|LETTER TO THE EDITOR
|Year : 2018 | Volume
| Issue : 3 | Page : 189-190
Falling prey to an impact factor craze
Deepak Juyal1, Benu Dhawan2, Vijay Thawani3, Shweta Thaledi4
1 Department of Microbiology, Government Doon Medical College, Dehrakhas, Patelnagar, Dehradun, Uttarakhand, India
2 Department of Microbiology, All India Institute of Medical Sciences, New Delhi, India
3 Department of Pharmacology, People's College of Medical Sciences and Research Centre, Bhapur, Bhopal, Madhya Pradesh, India
4 Department of Microbiology, Sridev Suman Subharti Medical College, Subhartipuram, Prem Nagar, Dehradun, Uttarakhand, India
|Date of Web Publication||23-May-2019|
Department of Microbiology, Government Doon Medical College, Dehrakhas, Patelnagar, Dehradun - 248 001, Uttarakhand
Source of Support: None, Conflict of Interest: None
|How to cite this article:|
Juyal D, Dhawan B, Thawani V, Thaledi S. Falling prey to an impact factor craze. Educ Health 2018;31:189-90
The journal impact factor (JIF) has become the indicator of the quality of research publication and author's scientific achievement, raising serious concerns about the use of the JIF as a surrogate marker for the quality of research, articles, or the researcher.
Research scientists are often ranked on the basis of their publication in journals with a high-impact factor (IF). This has led to IF-based assessment for the appointment, promotion, and allocation of research grants. Thus, it has become an imperative for scientists to publish their work in journals with a high IF, and they are more concerned about “where they publish rather than what they publish.” The continuous pressure for publication in a high IF journal leads to performance anxiety among researchers; and they may indulge in unethical practices such as data falsification and fabrication. Taking advantage of an IF “craze,” many have started allocating fake IFs to the “predatory” journals, the sole aim of these dubious journals being to earn from publication fees or article processing charges.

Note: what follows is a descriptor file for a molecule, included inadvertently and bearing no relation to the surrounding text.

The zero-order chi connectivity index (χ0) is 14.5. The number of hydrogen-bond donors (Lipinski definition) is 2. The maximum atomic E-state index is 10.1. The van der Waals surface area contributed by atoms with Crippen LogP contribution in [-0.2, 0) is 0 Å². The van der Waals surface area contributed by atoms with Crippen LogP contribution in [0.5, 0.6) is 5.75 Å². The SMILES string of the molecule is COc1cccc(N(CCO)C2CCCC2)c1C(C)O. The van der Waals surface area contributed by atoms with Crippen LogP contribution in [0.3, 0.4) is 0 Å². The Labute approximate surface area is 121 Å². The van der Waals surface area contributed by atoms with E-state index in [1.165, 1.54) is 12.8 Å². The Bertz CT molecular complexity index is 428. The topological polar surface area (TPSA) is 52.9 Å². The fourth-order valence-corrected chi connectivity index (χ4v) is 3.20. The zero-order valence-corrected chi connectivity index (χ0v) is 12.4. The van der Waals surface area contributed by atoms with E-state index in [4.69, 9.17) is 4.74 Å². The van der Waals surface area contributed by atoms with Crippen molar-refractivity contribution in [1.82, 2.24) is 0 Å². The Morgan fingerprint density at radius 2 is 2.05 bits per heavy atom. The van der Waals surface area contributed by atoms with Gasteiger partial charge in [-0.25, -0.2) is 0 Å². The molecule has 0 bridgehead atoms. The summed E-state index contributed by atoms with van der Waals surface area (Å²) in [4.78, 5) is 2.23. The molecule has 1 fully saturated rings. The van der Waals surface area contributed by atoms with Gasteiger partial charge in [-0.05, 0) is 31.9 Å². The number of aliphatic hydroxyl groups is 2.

As there are no principles governing the interpretation of the JIF, there can be a great degree of mutation and manipulation in its evaluation. In calculating the JIF, only original papers and review articles are counted in the denominator while the entire published materials, including editorials, letters to the editor, news, book reviews, original papers, and review articles, are accepted in the numerator. This significantly increases the JIF. The JIF can be skewed by self-citation, negative citation, publication of more reviews, or by editorial dictum, for example, editors asking for citations from their own journal.
The abuse of the JIF as a metric of an individual scientist's or article's importance has been decried by the San Francisco Declaration of Research Assessment (DORA). The aim of DORA is to put an end to the practice of using the JIF as a valuation metric. A comprehensive scientific evaluation of an article requires a multidimensional approach and is beyond the scope of a single metric such as the IF. Although there is a diverse range of parameters such as the h-index, Y-factor, eigenfactor, and altmetric widget that can be used as evaluation metrics, there is no “one size fits all” set of metrics that can assess the credibility of researchers or their publications. In evaluating the performance of a researcher, administrators should focus on contribution and content rather than on publication venue. In addition, one must note that the traditional method of evaluation continues to be peer review.
In spite of widespread recognition that the IF is misused, this misuse continues because of forces within the scientific community that encourage, promote, and perpetuate it. We submit that the JIF is not an appropriate metric to measure the scientific content of individual articles or a scientist's credibility and exerts an increasingly detrimental influence on the scientific enterprise. Using the JIF for surrogate scientific valuation will not only affect the research scientists involved but also may induce an unhealthy research culture and hamper overall scientific progress. Administrators should be aware that IF is an inadequate measure of individual achievement.
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Conflicts of interest
There are no conflicts of interest.
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